Spanish parents Gabriel and Anabel Ros and their five children were on the holiday of a lifetime in New Zealand. The several-month long trip had been planned so they could practice their English ahead of what they hoped would be a long-term move in the future.
Everything was going well. The family had booked to stay in a handful of homes around the country through Airbnb and everything with their first two rental homes had been fine.
But when they arrived at the address of their third Airbnb rental in Takapuna, Auckland, the trip suddenly went sour. The home that was supposed to accommodate them didn’t exist. The listing on the popular site had been a fake.
And this wasn’t just a small hiccough. The couple had paid to stay from September 6 until the end of November – a total of $15,500 (NZD$17,000) and a huge chunk of the family’s life savings.
So how could their trip have gone so horribly wrong?
According to the New Zealand Herald, who spoke to the family about their misfortune, it began when they were told their credit cards were “invalid” by the person they tried to book with.
That scammer asked them to transfer money into a Spanish bank account instead. The method of this transfer and the fact it’s international has also made it all-but-impossible for local police to track and recover the family’s money.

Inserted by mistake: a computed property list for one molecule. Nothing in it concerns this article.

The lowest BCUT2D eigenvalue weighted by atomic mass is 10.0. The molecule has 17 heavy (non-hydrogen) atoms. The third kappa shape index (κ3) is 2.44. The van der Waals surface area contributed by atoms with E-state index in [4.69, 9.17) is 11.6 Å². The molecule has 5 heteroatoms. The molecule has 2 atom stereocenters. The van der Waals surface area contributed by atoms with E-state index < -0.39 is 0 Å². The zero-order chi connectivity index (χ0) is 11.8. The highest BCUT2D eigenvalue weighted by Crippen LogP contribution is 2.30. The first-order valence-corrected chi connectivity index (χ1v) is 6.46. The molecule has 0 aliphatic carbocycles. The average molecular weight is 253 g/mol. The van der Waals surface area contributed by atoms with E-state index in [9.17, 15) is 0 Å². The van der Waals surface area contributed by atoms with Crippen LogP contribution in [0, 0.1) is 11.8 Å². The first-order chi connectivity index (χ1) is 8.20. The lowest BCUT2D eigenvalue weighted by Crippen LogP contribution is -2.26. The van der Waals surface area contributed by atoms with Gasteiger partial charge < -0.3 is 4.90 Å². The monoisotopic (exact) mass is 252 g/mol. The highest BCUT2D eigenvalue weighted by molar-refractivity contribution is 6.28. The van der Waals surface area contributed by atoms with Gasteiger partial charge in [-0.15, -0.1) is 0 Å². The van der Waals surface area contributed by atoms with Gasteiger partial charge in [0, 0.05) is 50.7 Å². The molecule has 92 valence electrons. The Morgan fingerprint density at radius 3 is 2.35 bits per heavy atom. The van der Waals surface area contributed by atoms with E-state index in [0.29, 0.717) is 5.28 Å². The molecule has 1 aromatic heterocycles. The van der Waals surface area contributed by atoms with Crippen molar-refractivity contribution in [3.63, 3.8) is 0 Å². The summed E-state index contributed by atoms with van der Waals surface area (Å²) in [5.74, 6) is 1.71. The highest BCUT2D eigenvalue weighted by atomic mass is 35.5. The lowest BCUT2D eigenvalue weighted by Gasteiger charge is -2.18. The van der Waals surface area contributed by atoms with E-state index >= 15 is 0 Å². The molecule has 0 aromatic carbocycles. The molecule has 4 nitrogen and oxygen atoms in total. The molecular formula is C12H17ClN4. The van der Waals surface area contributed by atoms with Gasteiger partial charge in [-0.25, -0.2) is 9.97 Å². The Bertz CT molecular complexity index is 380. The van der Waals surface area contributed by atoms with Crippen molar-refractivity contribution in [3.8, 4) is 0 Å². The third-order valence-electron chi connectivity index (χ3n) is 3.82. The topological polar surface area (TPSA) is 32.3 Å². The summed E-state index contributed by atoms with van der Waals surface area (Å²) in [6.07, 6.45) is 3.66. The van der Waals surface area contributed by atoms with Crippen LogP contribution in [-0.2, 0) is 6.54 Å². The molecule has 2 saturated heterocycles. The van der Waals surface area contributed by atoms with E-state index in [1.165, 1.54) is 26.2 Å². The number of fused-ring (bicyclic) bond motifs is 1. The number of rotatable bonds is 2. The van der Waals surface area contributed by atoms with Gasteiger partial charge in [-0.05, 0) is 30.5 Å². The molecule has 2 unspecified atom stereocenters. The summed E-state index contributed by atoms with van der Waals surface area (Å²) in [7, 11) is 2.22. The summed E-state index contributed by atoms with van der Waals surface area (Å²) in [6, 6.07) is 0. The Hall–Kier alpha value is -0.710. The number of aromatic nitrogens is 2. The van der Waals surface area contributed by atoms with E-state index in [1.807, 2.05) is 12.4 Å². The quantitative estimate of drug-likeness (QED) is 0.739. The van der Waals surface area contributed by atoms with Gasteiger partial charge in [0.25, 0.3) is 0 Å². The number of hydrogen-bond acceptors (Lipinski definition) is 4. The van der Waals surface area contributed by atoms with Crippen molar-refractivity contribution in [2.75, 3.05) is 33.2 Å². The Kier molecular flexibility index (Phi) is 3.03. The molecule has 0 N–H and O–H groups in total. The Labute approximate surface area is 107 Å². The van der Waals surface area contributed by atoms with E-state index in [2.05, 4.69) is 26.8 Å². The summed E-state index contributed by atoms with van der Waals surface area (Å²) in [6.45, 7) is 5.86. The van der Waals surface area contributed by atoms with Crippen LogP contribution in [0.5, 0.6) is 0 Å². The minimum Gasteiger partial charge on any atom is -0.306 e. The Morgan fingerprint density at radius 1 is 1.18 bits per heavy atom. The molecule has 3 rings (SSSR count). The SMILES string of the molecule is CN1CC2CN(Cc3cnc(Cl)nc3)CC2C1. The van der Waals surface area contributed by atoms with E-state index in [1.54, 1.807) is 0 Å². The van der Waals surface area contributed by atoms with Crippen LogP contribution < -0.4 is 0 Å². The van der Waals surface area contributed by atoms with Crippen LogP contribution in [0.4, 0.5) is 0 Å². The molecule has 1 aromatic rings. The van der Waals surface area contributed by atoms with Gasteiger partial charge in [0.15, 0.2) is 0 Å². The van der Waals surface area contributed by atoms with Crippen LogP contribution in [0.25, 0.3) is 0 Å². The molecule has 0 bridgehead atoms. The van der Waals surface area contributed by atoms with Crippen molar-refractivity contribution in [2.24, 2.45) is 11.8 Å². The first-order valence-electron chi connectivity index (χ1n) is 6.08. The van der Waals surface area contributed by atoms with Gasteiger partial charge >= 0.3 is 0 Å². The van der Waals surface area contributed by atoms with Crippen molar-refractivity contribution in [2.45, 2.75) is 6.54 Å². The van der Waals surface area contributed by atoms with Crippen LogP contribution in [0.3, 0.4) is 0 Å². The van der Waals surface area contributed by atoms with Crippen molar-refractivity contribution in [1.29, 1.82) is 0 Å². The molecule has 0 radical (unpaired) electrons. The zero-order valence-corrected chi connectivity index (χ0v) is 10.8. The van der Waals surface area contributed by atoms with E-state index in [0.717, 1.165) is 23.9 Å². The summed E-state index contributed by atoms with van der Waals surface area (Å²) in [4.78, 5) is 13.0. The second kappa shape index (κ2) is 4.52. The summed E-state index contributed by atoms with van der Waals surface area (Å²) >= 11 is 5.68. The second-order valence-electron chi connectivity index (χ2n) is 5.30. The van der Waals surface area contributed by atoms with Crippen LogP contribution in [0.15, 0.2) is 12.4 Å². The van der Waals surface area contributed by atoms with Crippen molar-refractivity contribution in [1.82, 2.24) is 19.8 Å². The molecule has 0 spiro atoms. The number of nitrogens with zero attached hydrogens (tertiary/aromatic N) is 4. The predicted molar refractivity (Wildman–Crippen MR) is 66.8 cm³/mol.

A spokesperson for Airbnb told the New Zealand Herald the company was not to blame for this crime, as it warns against and actively tries to prevent tourists from making payments outside its platform, which is where scammers strike.
The spokesperson said hosts were required to provide their names, date of birth, photos, phone numbers and email addresses, and the website used an analytical program to alert and stop anything suspicious.
“When we detect potentially concerning behaviour our team takes a range of actions including removing a user from the platform entirely,” they said.
“Building a safe, trusted community is our priority.”
However, this hasn’t helped the Ros family, who are calling on Airbnb to improve its scrutiny of hosts. Anabel and Gabriel’s eldest daughter Amaia, speaking on behalf of her family, said her parents had been “sad and worried” at the time.
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“Thankfully we have enough money to stay … but imagine if this happens to a family that doesn’t have the money. We were thinking of going back to Spain because of this, but then we met very lovely people and the community that helped us,” the 19-year-old said.
That warm community effort Amaia is talking about stemmed from the local Takapuna Primary School, where their youngest child had been enrolled.
The school’s principal Cindy Walsh said soon after learning what had happened, parents at the school and other community members arranged for a discounted, furnished rental home to be organised, as well as home-cooked dinners delivered to their new home.